### Eccentricity

The golden ratio defines the harmony of most objects and thus is the most perfect expression of beauty.

How to compose a song with the golden ratio and the Fibonacci sequence /

The *section aurea* or the golden ratio is the essence of many artistic works. We can easily find it in architecture, painting and sculpture when the pattern is used to achieve an ideal symmetry. If this is reached then these pieces establish a direct liaison with nature: from the leaves that grow on a tree, to the spirals in pinecones and the geometric formations of snowflakes, to the dynamic of black holes and galactic dimensions. In every scale, the universe follows the enigmatic algorithm; it defines the harmony of most objects and thus, beauty in its most perfect expression. When it comes to observing the golden ratio, music is the art that we struggle the most with, and nonetheless, it is easy to achieve.

We can observe how the golden ratio has maintained a constant relationship with music since remote times, the discipline of Pythagoras, for example, allows us to infer that the reason that led him to discover the resonance of a taught string and all of its notes was, in fact, the golden ratio (which at the time was not known as such); an equation that was also related to the distances between stars. These ideas would later be adopted by Plato for his sphere theory, where he poetically named each of the musical notes after a planet in our solar system. If we jump ahead, to the twentieth century, György Ligeti, dared to compose songs like “Apparitions” where the longitudes of each section is ruled by a time proportional to the golden ratio.

Before we can begin to create music with the algorithm, we must first be able to tell that this measurement is a basic principle of mathematics, a formula, which resulted in the second term that will introduce the theory: the Fibonacci Sequence, where each number is the result of adding the two previous ones: 1, 1, 2, 3, 5, 8, 13, 21, etc…

The golden number (also known as Phi, represented by the Greek letter Φ) is a concrete point that we can find between the proportions of two segments on a straight line, we’ll let the diagram explain:

•——————————•——————•

*A F B*

Where F is the Φ equivalent to «*1,6180339885…*». This is the *golden number*, an endless and irrational figure that does not represent a periodic repetition.

Thereupon this basic scheme, we can define how we want to begin composing. If your song lasts from A to B, then we would be dealing with the F element as the modifier of the rhythm of the track in the following manner: we divide our work into two parts, which will be defined by 61.8% and 38.2%, in accordance with the golden ratio. Afterwards, these will be multiplied by «x», where x represents the length of the work.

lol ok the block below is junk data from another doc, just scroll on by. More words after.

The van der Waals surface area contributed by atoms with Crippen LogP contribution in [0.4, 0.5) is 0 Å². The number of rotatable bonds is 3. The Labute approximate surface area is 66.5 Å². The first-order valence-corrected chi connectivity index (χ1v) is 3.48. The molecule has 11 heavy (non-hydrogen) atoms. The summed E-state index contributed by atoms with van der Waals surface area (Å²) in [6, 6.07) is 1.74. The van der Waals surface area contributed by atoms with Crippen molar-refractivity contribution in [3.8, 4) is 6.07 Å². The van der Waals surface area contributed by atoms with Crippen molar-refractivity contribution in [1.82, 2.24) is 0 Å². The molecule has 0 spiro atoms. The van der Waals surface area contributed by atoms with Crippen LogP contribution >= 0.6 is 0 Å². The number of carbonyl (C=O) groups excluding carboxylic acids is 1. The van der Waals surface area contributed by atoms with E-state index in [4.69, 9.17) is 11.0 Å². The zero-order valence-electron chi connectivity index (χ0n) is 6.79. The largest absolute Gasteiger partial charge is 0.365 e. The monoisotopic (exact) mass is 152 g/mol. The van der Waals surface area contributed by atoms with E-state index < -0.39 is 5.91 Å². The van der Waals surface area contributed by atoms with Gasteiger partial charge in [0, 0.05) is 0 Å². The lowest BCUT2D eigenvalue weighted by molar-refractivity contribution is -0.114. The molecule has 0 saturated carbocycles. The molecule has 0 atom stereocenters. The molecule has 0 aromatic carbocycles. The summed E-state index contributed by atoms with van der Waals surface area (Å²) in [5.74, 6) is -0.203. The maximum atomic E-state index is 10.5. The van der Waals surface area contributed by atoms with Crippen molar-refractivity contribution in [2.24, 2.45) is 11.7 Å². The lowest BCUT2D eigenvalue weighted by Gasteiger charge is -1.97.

Putting it into practice makes it even easier: if your song lasts 4 minutes (240 seconds), then:

240s*0.618Φ = 148.32s or, at 2 minutes with 48 seconds we must intercept the work with a change, a bridge, an arrangement with a different instrument or a new melodic composition.

Now, using the Fibonacci sequence, we can also create embellishments and changes in the rhythm of our song to make it all the more attractive, where the sequence 1, 1, 2, 3, 5, 8, 13, 21… will correspond to the minutes or seconds when we’ll make changes in the tone that implies emphasizing the note that is played at that moment.

Great composers like Beethoven, Mozart and Wagner intentionally changed the rhythm of their sequence. These compositions were actually really complex, since the numbers they used where not prime, but large ones like 2178309 or 53316291173.

The simple fact of analyzing the score for a piano piece takes us back to the golden ratio again, which follows the Fibonacci sequence: in a scale we find 8 white keys and 5 black ones, equivalent to musical notes that will be ordered in groups of 2 and 3. This sequence is organized as 2, 3, 5 and 8.

The golden ratio can produce several geometric shapes, from a simple star-shaped pentagon to infinite hexagonal networks, and they both share the property Φ. Musical notes progress in the same manner: the high and low pitches have the same infinite spiral. We don’t have to be a mathematician to understand this. It has frequently been believed that the golden ratio is merely a coincidence, but after understanding its sublime examples in music, we can seriously consider redefining it and trying to consider it a logical and supreme result, in Plato’s words: it is impossible to combine two things without a third, there must be a relationship between them that joins them, the best liaison for this relationship is everything. This algorithm, created by the cosmos, is nothing more than a mathematical explanation of the beauty that we all seek in the sky, taking into account that it is also found within us and our planet.

**Tagged:**composers, Golden Ratio, fibonacci, Fibonacci sequence, music